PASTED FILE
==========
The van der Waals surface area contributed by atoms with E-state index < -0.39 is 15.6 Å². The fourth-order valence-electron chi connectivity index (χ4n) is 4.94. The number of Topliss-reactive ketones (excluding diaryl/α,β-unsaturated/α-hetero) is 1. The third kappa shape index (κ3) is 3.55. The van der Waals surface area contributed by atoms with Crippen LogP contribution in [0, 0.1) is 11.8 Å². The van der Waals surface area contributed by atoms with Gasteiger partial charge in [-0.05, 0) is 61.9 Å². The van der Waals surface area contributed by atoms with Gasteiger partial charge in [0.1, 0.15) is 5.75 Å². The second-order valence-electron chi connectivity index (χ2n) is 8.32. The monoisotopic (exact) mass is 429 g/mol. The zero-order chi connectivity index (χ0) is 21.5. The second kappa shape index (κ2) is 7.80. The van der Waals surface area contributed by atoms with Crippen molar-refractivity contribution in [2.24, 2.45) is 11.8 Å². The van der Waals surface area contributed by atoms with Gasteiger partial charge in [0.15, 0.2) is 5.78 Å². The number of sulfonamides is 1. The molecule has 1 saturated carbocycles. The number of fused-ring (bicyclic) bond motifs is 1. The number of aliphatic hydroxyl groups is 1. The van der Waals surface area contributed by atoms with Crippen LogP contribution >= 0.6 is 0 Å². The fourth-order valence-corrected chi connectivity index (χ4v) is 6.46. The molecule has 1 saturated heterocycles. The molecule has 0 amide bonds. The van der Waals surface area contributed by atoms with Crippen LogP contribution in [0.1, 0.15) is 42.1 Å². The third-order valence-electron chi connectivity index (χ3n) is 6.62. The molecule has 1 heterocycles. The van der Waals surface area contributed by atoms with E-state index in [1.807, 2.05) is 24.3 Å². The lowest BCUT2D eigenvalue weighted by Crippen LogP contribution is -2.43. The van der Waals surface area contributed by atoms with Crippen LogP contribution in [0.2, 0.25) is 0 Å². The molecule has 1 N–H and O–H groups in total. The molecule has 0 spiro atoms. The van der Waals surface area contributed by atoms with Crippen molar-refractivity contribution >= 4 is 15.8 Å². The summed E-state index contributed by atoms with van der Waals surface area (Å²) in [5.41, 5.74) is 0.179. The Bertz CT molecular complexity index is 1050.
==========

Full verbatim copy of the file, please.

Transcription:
The van der Waals surface area contributed by atoms with E-state index < -0.39 is 15.6 Å². The fourth-order valence-electron chi connectivity index (χ4n) is 4.94. The number of Topliss-reactive ketones (excluding diaryl/α,β-unsaturated/α-hetero) is 1. The third kappa shape index (κ3) is 3.55. The van der Waals surface area contributed by atoms with Crippen LogP contribution in [0, 0.1) is 11.8 Å². The van der Waals surface area contributed by atoms with Gasteiger partial charge in [-0.05, 0) is 61.9 Å². The van der Waals surface area contributed by atoms with Gasteiger partial charge in [0.1, 0.15) is 5.75 Å². The second-order valence-electron chi connectivity index (χ2n) is 8.32. The monoisotopic (exact) mass is 429 g/mol. The zero-order chi connectivity index (χ0) is 21.5. The second kappa shape index (κ2) is 7.80. The van der Waals surface area contributed by atoms with Crippen molar-refractivity contribution in [2.24, 2.45) is 11.8 Å². The van der Waals surface area contributed by atoms with Gasteiger partial charge in [0.15, 0.2) is 5.78 Å². The number of sulfonamides is 1. The molecule has 1 saturated carbocycles. The number of fused-ring (bicyclic) bond motifs is 1. The number of aliphatic hydroxyl groups is 1. The van der Waals surface area contributed by atoms with Crippen LogP contribution >= 0.6 is 0 Å². The fourth-order valence-corrected chi connectivity index (χ4v) is 6.46. The molecule has 1 saturated heterocycles. The molecule has 0 amide bonds. The van der Waals surface area contributed by atoms with Crippen LogP contribution in [0.1, 0.15) is 42.1 Å². The third-order valence-electron chi connectivity index (χ3n) is 6.62. The molecule has 1 heterocycles. The van der Waals surface area contributed by atoms with E-state index in [1.807, 2.05) is 24.3 Å². The lowest BCUT2D eigenvalue weighted by Crippen LogP contribution is -2.43. The van der Waals surface area contributed by atoms with Crippen LogP contribution in [0.2, 0.25) is 0 Å². The molecule has 1 N–H and O–H groups in total. The molecule has 0 spiro atoms. The van der Waals surface area contributed by atoms with Crippen molar-refractivity contribution >= 4 is 15.8 Å². The summed E-state index contributed by atoms with van der Waals surface area (Å²) in [5.41, 5.74) is 0.179. The Bertz CT molecular complexity index is 1050.